Most Texas landlords conduct a thorough screening of rental application before leasing a property. Usually, it involves looking at the tenant’s credit history, criminal record, eviction reports, or even sexual offender registration. As a landlord, how can you legally turn down tenant applications? This article looks at Texas State laws and provides you an overview of how you can reject an application for a residential lease. 

Although, as a landlord, you are not legally bound to use a written rental application form, it is advisable to have a potential renter fill out a form to protect yourself from potential lawsuits. Should you have an applicant who feels discriminated in your rental property application, a form or written agreement can help show your legal basis for selecting a different tenant. If you want to know more about which information to collect from applicants, it is better to consult with a landlord attorney

Illegal Reasons for Rejection

As a landlord, you are legally entitled to prescribe your tenancy conditions when posting a lease as long as it doesn’t discriminate against prospective tenants. As such, you can set the minimum income or credit report for a potential tenant, as well as the occupancy unit for your property.

 texas rental applicationHowever, when choosing the tenant, take note that any form of discrimination may lead to facing a lawsuit in line with the anti-discrimination law, also known as the Federal Fair Housing Acts. It is unlawful for property managers to disregard an applicant, and they may even be sued for any of the following reasons:

  • Appearance – physical looks, color, race, nationality
  • Disability – mental condition ability or any other forms of disabilities
  • Preference – religion (and in some states, marital status, and gender identity and sexual orientation)

Legal Grounds to Reject Applicants

The property owner is allowed to turn down a lease application based on any of the following reasons:

  • Credit report – a low credit score or a poor credit history
  • Income – earnings are insufficient for the payment of rent
  • Criminal history – a record of a criminal conviction or felony
  • Rental housing history – previous eviction notice, abandonment of property, lousy reference from former landlords, negative landlord and tenant relationship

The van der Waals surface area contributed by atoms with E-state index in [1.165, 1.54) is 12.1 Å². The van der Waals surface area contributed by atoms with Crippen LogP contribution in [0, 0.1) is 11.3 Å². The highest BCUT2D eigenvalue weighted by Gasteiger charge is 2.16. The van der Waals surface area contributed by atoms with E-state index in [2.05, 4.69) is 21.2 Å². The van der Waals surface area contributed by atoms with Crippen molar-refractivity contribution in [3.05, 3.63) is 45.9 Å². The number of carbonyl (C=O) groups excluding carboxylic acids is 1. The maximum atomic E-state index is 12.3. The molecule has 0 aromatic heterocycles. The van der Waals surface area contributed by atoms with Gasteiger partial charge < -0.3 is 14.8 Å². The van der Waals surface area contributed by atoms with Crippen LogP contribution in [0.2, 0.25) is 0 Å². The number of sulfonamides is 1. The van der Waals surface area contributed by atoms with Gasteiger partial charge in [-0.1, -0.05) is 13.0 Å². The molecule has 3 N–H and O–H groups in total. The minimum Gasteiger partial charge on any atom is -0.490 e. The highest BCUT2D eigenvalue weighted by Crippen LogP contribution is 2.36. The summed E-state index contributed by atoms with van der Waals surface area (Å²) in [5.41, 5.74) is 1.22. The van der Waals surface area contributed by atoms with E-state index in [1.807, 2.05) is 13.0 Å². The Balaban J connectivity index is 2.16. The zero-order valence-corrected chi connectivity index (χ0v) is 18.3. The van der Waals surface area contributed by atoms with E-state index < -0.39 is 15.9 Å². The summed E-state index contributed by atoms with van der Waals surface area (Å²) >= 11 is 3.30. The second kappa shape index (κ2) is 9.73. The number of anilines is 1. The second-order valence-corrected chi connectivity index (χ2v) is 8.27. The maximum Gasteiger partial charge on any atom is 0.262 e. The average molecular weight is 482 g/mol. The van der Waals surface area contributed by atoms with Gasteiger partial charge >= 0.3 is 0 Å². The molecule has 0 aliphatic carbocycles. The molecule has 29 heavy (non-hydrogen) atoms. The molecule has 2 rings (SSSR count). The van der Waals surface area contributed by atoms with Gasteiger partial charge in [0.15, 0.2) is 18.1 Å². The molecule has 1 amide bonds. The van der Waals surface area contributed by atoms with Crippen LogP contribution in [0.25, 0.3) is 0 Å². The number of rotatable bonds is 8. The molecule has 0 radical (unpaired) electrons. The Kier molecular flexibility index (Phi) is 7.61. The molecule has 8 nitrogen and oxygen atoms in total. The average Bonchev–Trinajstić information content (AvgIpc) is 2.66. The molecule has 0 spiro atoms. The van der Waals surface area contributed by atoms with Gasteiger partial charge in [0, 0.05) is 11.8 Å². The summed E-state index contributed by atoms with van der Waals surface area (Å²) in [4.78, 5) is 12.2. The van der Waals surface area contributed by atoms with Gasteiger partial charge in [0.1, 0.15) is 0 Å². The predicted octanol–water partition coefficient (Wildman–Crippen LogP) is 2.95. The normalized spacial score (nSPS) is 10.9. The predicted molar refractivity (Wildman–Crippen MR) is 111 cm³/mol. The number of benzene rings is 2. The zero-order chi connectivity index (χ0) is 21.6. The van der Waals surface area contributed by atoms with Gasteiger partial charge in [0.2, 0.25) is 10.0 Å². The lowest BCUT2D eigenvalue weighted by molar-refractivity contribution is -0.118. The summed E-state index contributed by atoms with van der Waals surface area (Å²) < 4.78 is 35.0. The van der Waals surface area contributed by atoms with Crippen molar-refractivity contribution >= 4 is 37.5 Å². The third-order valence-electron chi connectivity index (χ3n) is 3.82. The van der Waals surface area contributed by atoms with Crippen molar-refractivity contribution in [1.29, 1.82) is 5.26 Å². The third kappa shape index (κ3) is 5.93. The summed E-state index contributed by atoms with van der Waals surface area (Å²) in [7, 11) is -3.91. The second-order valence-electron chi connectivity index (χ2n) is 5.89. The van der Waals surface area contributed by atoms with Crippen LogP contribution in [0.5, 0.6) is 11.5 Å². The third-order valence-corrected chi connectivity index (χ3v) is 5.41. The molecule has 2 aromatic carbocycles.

• Employment history – harmful recommendations from a former employer
  • Other reasons that are non-discriminating

As for the last criteria, as a landlord, you can award a residential lease agreement based on your personal preferences, such as having pets prohibited or choosing non-smoking renters so long as these restrictions do not go against the fair housing laws.

Misrepresentations in Rental Application Forms

If you find out that an applicant provided false information or is deliberately withholding vital data, you have a legitimate reason not to continue the rent agreement. You are entitled to know all facts to help you decide to whom you will award the lease contract. 

Once you signed a lease, it would be difficult to turn back on your rental lease agreement and even harder to go through the eviction process if you find out too late that your tenants can’t pay rent, and you are forced to make repairs on damages left. To avoid making a wrong choice about renting your property, knowing your rights as a landlord, and understanding the kinds of data you can collect from your applicants is critical. 

You can get help in setting up your property lease agreement and creating a list of your tenant preferences by hiring a Texas landlord attorney. But in a nutshell, you must check that the set of questions you ask one applicant should be the same for the rest.

If you require legal advice as an investor and property manager, contact a real estate lawyer. Girling Law Firm, PLLC provides comprehensive legal representation to residential real estate investors in Texas. Our landlord attorneys will make sure that you avoid any legal troubles in your rental screening process. 

Our Texas tenant-landlord law firm also has eviction attorneys that can handle eviction trials. We can also help you manage property shelters, background checks for tenants, drafting landlord-tenant agreements, and defending you against housing discrimination claims brought to court. Call us today at 469-526-4588 to discuss your case.